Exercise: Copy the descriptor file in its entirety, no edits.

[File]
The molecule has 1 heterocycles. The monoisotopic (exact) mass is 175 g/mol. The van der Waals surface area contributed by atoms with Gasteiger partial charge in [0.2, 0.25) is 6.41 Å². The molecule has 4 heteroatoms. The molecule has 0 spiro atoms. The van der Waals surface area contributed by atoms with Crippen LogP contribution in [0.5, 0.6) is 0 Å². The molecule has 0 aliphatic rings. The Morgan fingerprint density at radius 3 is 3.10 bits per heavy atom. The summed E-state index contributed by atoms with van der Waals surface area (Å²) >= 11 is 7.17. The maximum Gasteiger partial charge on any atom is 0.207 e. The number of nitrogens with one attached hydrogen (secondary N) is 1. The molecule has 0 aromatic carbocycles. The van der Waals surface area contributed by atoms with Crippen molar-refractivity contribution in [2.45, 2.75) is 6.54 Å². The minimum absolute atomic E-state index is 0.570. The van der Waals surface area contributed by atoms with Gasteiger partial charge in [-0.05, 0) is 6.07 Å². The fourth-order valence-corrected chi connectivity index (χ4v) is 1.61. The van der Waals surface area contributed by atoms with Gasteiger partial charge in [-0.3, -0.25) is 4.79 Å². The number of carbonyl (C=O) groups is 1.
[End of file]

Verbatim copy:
The molecule has 1 heterocycles. The monoisotopic (exact) mass is 175 g/mol. The van der Waals surface area contributed by atoms with Gasteiger partial charge in [0.2, 0.25) is 6.41 Å². The molecule has 4 heteroatoms. The molecule has 0 spiro atoms. The van der Waals surface area contributed by atoms with Crippen LogP contribution in [0.5, 0.6) is 0 Å². The molecule has 0 aliphatic rings. The Morgan fingerprint density at radius 3 is 3.10 bits per heavy atom. The summed E-state index contributed by atoms with van der Waals surface area (Å²) >= 11 is 7.17. The maximum Gasteiger partial charge on any atom is 0.207 e. The number of nitrogens with one attached hydrogen (secondary N) is 1. The molecule has 0 aromatic carbocycles. The van der Waals surface area contributed by atoms with Crippen molar-refractivity contribution in [2.45, 2.75) is 6.54 Å². The minimum absolute atomic E-state index is 0.570. The van der Waals surface area contributed by atoms with Gasteiger partial charge in [-0.05, 0) is 6.07 Å². The fourth-order valence-corrected chi connectivity index (χ4v) is 1.61. The van der Waals surface area contributed by atoms with Gasteiger partial charge in [-0.3, -0.25) is 4.79 Å². The number of carbonyl (C=O) groups is 1.